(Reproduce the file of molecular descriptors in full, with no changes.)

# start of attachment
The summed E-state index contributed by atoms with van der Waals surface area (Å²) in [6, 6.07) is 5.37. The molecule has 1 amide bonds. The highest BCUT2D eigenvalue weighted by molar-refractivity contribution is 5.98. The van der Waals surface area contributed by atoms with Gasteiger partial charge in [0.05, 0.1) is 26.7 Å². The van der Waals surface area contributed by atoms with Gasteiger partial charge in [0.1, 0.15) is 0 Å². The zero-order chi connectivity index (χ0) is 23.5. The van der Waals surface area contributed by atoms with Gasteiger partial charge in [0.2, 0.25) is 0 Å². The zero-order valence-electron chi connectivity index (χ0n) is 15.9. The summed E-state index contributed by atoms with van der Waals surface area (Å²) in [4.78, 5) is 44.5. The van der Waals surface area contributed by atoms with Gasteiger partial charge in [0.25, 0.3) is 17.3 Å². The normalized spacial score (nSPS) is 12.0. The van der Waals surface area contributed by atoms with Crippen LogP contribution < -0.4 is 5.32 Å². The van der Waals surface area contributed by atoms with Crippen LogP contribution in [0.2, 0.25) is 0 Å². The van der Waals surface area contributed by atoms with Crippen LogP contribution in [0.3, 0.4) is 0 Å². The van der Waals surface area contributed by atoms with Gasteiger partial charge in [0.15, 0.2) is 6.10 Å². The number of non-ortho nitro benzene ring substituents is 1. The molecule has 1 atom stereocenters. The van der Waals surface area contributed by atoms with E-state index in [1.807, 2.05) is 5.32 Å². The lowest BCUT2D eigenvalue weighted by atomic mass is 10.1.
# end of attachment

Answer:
The summed E-state index contributed by atoms with van der Waals surface area (Å²) in [6, 6.07) is 5.37. The molecule has 1 amide bonds. The highest BCUT2D eigenvalue weighted by molar-refractivity contribution is 5.98. The van der Waals surface area contributed by atoms with Gasteiger partial charge in [0.05, 0.1) is 26.7 Å². The van der Waals surface area contributed by atoms with Gasteiger partial charge in [0.1, 0.15) is 0 Å². The zero-order chi connectivity index (χ0) is 23.5. The van der Waals surface area contributed by atoms with Gasteiger partial charge in [0.2, 0.25) is 0 Å². The zero-order valence-electron chi connectivity index (χ0n) is 15.9. The summed E-state index contributed by atoms with van der Waals surface area (Å²) in [4.78, 5) is 44.5. The van der Waals surface area contributed by atoms with Gasteiger partial charge in [0.25, 0.3) is 17.3 Å². The normalized spacial score (nSPS) is 12.0. The van der Waals surface area contributed by atoms with Crippen LogP contribution < -0.4 is 5.32 Å². The van der Waals surface area contributed by atoms with Crippen LogP contribution in [0.2, 0.25) is 0 Å². The van der Waals surface area contributed by atoms with Crippen LogP contribution in [0.3, 0.4) is 0 Å². The van der Waals surface area contributed by atoms with Gasteiger partial charge in [0.15, 0.2) is 6.10 Å². The number of non-ortho nitro benzene ring substituents is 1. The molecule has 1 atom stereocenters. The van der Waals surface area contributed by atoms with E-state index in [1.807, 2.05) is 5.32 Å². The lowest BCUT2D eigenvalue weighted by atomic mass is 10.1.